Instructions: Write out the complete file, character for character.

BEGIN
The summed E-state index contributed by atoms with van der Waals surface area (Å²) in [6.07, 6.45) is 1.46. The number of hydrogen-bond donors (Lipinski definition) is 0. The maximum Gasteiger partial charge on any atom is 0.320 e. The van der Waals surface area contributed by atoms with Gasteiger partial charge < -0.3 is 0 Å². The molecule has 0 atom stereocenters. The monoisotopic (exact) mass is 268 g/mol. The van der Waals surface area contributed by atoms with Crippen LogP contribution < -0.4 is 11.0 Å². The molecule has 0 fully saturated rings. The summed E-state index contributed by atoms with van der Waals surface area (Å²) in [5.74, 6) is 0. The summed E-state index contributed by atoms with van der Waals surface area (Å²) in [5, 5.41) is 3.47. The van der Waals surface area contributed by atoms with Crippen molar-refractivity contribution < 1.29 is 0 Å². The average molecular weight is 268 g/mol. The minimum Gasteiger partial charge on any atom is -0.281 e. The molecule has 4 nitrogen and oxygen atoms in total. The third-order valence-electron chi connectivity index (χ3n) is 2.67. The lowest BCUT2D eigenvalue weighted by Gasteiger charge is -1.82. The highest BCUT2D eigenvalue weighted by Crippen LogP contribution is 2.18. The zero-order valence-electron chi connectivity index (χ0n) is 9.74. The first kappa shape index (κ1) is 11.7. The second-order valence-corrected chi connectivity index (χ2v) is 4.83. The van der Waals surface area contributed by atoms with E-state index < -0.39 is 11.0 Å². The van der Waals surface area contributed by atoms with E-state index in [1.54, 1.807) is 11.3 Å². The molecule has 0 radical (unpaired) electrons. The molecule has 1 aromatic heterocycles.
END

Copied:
The summed E-state index contributed by atoms with van der Waals surface area (Å²) in [6.07, 6.45) is 1.46. The number of hydrogen-bond donors (Lipinski definition) is 0. The maximum Gasteiger partial charge on any atom is 0.320 e. The van der Waals surface area contributed by atoms with Gasteiger partial charge < -0.3 is 0 Å². The molecule has 0 atom stereocenters. The monoisotopic (exact) mass is 268 g/mol. The van der Waals surface area contributed by atoms with Crippen LogP contribution < -0.4 is 11.0 Å². The molecule has 0 fully saturated rings. The summed E-state index contributed by atoms with van der Waals surface area (Å²) in [5.74, 6) is 0. The summed E-state index contributed by atoms with van der Waals surface area (Å²) in [5, 5.41) is 3.47. The van der Waals surface area contributed by atoms with Crippen molar-refractivity contribution < 1.29 is 0 Å². The average molecular weight is 268 g/mol. The minimum Gasteiger partial charge on any atom is -0.281 e. The molecule has 4 nitrogen and oxygen atoms in total. The third-order valence-electron chi connectivity index (χ3n) is 2.67. The lowest BCUT2D eigenvalue weighted by Gasteiger charge is -1.82. The highest BCUT2D eigenvalue weighted by Crippen LogP contribution is 2.18. The zero-order valence-electron chi connectivity index (χ0n) is 9.74. The first kappa shape index (κ1) is 11.7. The second-order valence-corrected chi connectivity index (χ2v) is 4.83. The van der Waals surface area contributed by atoms with E-state index < -0.39 is 11.0 Å². The van der Waals surface area contributed by atoms with E-state index in [1.54, 1.807) is 11.3 Å². The molecule has 0 radical (unpaired) electrons. The molecule has 1 aromatic heterocycles.